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by Gail Gibbons

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Beavers are fascinating animals. They build their own homes and live in family groups. They keep busy with their sharp teeth, powerful tails, and big webbed feet. Their work helps to preserve wetlands. Gibbons explores where they live, what they eat, how they raise their young, and much more.


Beavers are fascinating animals. They build their own homes and live in family groups. They keep busy with their sharp teeth, powerful tails, and big webbed feet. Their work helps to preserve wetlands. Gibbons explores where they live, what they eat, how they raise their young, and much more.

Editorial Reviews

Children's Literature - Kristi Bernard
Beavers could be classified as nature’s little engineers, especially since they are so good at building their homes. Beavers are normally found in areas with wetlands on heavy forest vegetation, where there are plenty of branches for them to use to build. Conveniently beavers eat the bark and twigs. A beaver’s home is called a lodge and usually has two levels. Readers will learn so many different things about their bodies, how they get around in the water, how they communicate, and their family life. A cool thing about a beaver’s family is that, with each generation, they all live together throughout their lives. Readers will also learn that these furry creatures have enemies. Their fur and sweet-smelling body oils have been hunted for many years. Another danger is the loss of wetlands for homes due to human population. Beavers are very helpful in keeping the balance of nature. Their homes do help control flooding. Parents, teachers, and young readers will be enlightened by all they can learn about beavers. Warmly colored illustrations show the plant life and other animals that share space with the beavers in their natural habitat. The back of the book has quick reference facts and website information to learn more. Author Gail Gibbons has put together a great collection of information for young readers who want to learn about beavers and their daily routines. The pages are filled with interesting tidbits and facts from the beaver’s anatomy to the items they build with. Young readers will also see maps that show where beavers are located around the globe. Reviewer: Kristi Bernard; Ages 5 to 9.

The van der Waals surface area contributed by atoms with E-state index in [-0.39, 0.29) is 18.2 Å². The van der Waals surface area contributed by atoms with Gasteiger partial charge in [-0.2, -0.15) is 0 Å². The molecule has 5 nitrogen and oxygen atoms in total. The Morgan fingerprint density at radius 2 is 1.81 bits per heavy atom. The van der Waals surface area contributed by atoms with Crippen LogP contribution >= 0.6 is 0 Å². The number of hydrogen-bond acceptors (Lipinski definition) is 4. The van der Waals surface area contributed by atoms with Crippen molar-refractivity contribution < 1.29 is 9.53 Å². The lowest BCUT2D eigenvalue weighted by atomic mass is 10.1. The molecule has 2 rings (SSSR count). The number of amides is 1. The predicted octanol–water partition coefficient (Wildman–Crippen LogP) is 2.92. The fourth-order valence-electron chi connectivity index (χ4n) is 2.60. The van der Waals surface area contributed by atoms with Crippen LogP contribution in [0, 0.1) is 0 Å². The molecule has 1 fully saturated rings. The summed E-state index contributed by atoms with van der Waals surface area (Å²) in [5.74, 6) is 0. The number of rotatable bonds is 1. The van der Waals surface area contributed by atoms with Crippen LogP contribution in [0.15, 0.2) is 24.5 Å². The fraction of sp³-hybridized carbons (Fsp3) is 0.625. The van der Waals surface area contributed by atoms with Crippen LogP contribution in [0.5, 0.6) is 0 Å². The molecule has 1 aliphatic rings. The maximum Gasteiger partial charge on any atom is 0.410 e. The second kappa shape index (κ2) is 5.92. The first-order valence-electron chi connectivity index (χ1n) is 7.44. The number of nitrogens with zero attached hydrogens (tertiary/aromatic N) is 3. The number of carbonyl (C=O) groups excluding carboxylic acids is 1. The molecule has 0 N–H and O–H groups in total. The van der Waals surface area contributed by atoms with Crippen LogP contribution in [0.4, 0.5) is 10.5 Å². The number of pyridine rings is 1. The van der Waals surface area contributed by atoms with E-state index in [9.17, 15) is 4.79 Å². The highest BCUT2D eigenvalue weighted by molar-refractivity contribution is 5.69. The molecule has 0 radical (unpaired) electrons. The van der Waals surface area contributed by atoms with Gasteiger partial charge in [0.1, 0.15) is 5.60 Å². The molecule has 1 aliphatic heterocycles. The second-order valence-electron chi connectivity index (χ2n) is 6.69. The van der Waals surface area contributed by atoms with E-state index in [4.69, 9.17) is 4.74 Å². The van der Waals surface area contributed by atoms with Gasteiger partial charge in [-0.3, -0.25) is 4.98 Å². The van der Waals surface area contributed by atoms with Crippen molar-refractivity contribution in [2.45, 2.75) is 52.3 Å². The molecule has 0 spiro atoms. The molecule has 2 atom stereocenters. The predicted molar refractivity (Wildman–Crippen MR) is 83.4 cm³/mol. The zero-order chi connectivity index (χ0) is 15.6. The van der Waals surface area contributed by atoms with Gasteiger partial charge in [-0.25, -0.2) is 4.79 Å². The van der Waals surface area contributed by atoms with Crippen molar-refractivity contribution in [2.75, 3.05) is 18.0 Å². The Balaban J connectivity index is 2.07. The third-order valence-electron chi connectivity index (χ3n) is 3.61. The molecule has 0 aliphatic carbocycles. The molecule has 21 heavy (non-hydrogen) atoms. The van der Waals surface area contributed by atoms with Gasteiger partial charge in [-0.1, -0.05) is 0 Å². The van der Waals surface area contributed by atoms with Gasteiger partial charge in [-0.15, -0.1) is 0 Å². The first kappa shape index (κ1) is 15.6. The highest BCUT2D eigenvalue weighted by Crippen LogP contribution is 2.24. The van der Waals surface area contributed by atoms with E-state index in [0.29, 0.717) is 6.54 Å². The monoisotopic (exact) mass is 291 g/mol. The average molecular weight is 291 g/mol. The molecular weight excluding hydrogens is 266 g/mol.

Publishers Weekly
Gibbons adds beavers to the list of the animals covered in her long-running series. The spreads combine illustrations, text, panels, insets, and captions to an almost graphic novel–like effect at times, as the beavers build both a dam and a lodge (“Next the beavers arrange branches and stones above the lodge floor. It is the beginning of a dome-shaped structure.” Other sections describe what beavers eat, how they communicate (“They warn other beavers or enemies by whistling, hissing, or growling”), and beaver family life. In informative, succinct, and busy spreads, Gibbons highlights the animals’ extraordinary instincts for structural engineering. Ages 4–8. (Sept.)
School Library Journal